In a rare display of bipartisanship during a campaign season otherwise marked by epic ugliness, Indiana’s two U.S. senators recently banded together to take on the entrenched bureaucracy in Washington’s all-powerful Government Publishing Office.
Earlier this month, Sen. Dan Coats and Sen. Joseph Donnelly penned a letter to the GPO’s Style Board, asking it to change the designation of Indiana natives to “Hoosiers” in the 2016 GPO Style Manual. This style bible for bureaucrats requires the use of the term “Indianan” to refer to Hoosiers in all official publications of Congress, the White House and other federal agencies. But as Coats and Donnelly argued, “Indiana residents do not use this word” and in fact find it “a little jarring” to be referred to in this manner.
In their letter, the lawmakers pointed out that “whether we are cheering for the Indiana Hoosiers on the basketball court, hiking the Hoosier National Forest, or inviting friends over for some Hoosier Hospitality, we have always called ourselves Hoosiers…”
Well, not exactly always..
Before residents of Indiana were dubbed “Hoosiers” or “Indianans,” we called ourselves “Indianians,” with an extra “i,” like our neighbors, the Canadians.
Although it’s unclear when we became “Indianians,” a newspaper in Jeffersonville claimed the name in 1818, two years after Indiana gained statehood. Seven years later, a supporter of Isaac Blackford, the Whig candidate for governor, wrote a widely circulated series of letters to newspapers simply signed “An Indianian.” By the time the word “Hoosher” began to creep into Hoosier vocabulary in the early 1830s, “Indianian” was the generally accepted term for Indiana residents.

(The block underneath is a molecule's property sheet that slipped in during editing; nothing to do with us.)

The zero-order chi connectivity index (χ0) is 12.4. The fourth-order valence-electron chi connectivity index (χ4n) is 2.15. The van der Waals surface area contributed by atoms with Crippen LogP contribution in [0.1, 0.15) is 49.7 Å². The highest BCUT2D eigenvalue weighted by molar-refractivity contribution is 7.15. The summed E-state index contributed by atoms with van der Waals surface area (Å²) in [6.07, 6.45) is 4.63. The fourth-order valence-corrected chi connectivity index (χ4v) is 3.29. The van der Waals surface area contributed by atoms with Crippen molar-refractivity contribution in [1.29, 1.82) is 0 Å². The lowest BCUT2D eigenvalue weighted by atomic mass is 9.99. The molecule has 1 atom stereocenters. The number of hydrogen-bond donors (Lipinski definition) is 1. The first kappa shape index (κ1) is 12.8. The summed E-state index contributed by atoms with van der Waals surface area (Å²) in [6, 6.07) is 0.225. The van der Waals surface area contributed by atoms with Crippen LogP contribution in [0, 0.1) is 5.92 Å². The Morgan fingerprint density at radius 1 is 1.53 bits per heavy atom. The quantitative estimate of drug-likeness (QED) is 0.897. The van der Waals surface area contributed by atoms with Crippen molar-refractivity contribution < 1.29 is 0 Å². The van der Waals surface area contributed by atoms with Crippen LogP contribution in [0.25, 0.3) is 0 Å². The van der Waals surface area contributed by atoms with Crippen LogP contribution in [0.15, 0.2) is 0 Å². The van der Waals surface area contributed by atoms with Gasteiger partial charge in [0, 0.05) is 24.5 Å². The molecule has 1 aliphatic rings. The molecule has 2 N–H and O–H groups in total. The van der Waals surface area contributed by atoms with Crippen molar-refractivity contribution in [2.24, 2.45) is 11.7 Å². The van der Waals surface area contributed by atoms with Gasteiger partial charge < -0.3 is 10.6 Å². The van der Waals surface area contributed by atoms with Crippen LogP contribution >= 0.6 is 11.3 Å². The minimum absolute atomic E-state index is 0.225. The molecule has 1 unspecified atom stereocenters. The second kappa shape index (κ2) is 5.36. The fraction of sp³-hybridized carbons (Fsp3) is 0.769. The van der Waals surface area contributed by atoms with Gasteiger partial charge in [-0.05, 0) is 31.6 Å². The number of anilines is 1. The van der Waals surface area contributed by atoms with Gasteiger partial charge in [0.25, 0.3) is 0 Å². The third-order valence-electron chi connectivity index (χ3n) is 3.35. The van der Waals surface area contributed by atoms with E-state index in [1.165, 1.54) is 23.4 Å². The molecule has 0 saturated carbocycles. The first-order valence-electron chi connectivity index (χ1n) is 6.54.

But “Hoosier” was soon accepted as our nickname. As the Indiana American noted in 1835:
[O]ur citizens are famed for their hospitality and generous heartedness; and the appellation of Hoosier, which has been bestowed upon Indianians, is generally knows as characteristic of a jovial, good natured, open hearted, hospitable fellow.
Despite the widespread usage of “Hoosier,” our official name would remain “Indianian” for another 90 years. But then in 1919, Jacob Piatt Dunn took on the same challenge as our current U.S. senators when he made an impassioned plea for Hoosiers to drop “Indianian” and call themselves something more befitting.
In this case, however, Dunn was not arguing that the term “Hoosier” was a better description of Hoosiers. Instead, he boldly asserted that there was no “I” in “Indianan,” .. or at least no “I” at the tail end.
A noted historian (or should I say “historan“), Dunn wrote a five-volume history of the state titled “Indiana and Indianans: A History of Aboriginal and Territorial Indiana and the Century of Statehood.” While not disputing the merit of Dunn’s massive work, The Indianapolis Star took serious umbrage with the title.
In a September 1919 review of “Indiana and Indianans,” the Star noted that Dunn’s departure from accepted spelling would likely meet with disfavor.
In adopting this strange termination, ….Mr. Dunn departs from usage in a way likely to arouse unfavorable comment…. ‘Indianian’ has long been the accepted term applied to a citizen of this state..